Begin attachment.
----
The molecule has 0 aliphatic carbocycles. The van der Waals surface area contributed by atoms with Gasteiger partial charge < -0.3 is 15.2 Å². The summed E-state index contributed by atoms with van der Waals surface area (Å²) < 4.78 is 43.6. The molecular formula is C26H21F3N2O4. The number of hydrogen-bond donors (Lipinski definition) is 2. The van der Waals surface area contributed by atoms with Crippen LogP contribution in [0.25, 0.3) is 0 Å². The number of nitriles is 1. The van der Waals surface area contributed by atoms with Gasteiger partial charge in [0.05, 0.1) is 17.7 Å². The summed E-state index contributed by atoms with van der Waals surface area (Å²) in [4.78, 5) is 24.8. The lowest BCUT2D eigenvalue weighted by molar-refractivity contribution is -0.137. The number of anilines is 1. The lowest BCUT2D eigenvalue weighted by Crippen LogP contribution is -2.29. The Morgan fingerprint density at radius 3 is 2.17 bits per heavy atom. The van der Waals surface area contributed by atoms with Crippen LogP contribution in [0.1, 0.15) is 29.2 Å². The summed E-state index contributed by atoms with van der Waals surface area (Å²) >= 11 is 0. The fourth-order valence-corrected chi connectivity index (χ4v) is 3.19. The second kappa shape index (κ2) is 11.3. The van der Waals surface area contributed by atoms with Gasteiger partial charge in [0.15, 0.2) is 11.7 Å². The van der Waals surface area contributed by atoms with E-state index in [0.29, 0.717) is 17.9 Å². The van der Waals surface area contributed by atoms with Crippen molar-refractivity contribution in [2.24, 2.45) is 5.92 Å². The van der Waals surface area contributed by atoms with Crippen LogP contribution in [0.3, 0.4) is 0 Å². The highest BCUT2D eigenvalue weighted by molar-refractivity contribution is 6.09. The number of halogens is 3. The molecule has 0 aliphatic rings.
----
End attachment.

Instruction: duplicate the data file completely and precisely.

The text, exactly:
The molecule has 0 aliphatic carbocycles. The van der Waals surface area contributed by atoms with Gasteiger partial charge < -0.3 is 15.2 Å². The summed E-state index contributed by atoms with van der Waals surface area (Å²) < 4.78 is 43.6. The molecular formula is C26H21F3N2O4. The number of hydrogen-bond donors (Lipinski definition) is 2. The van der Waals surface area contributed by atoms with Crippen LogP contribution in [0.25, 0.3) is 0 Å². The number of nitriles is 1. The van der Waals surface area contributed by atoms with Gasteiger partial charge in [0.05, 0.1) is 17.7 Å². The summed E-state index contributed by atoms with van der Waals surface area (Å²) in [4.78, 5) is 24.8. The lowest BCUT2D eigenvalue weighted by molar-refractivity contribution is -0.137. The number of anilines is 1. The lowest BCUT2D eigenvalue weighted by Crippen LogP contribution is -2.29. The Morgan fingerprint density at radius 3 is 2.17 bits per heavy atom. The van der Waals surface area contributed by atoms with Crippen LogP contribution in [0.1, 0.15) is 29.2 Å². The summed E-state index contributed by atoms with van der Waals surface area (Å²) >= 11 is 0. The fourth-order valence-corrected chi connectivity index (χ4v) is 3.19. The second kappa shape index (κ2) is 11.3. The van der Waals surface area contributed by atoms with Gasteiger partial charge in [0.15, 0.2) is 11.7 Å². The van der Waals surface area contributed by atoms with E-state index in [0.29, 0.717) is 17.9 Å². The van der Waals surface area contributed by atoms with Crippen molar-refractivity contribution in [2.24, 2.45) is 5.92 Å². The van der Waals surface area contributed by atoms with Crippen LogP contribution in [0.3, 0.4) is 0 Å². The highest BCUT2D eigenvalue weighted by molar-refractivity contribution is 6.09. The number of halogens is 3. The molecule has 0 aliphatic rings.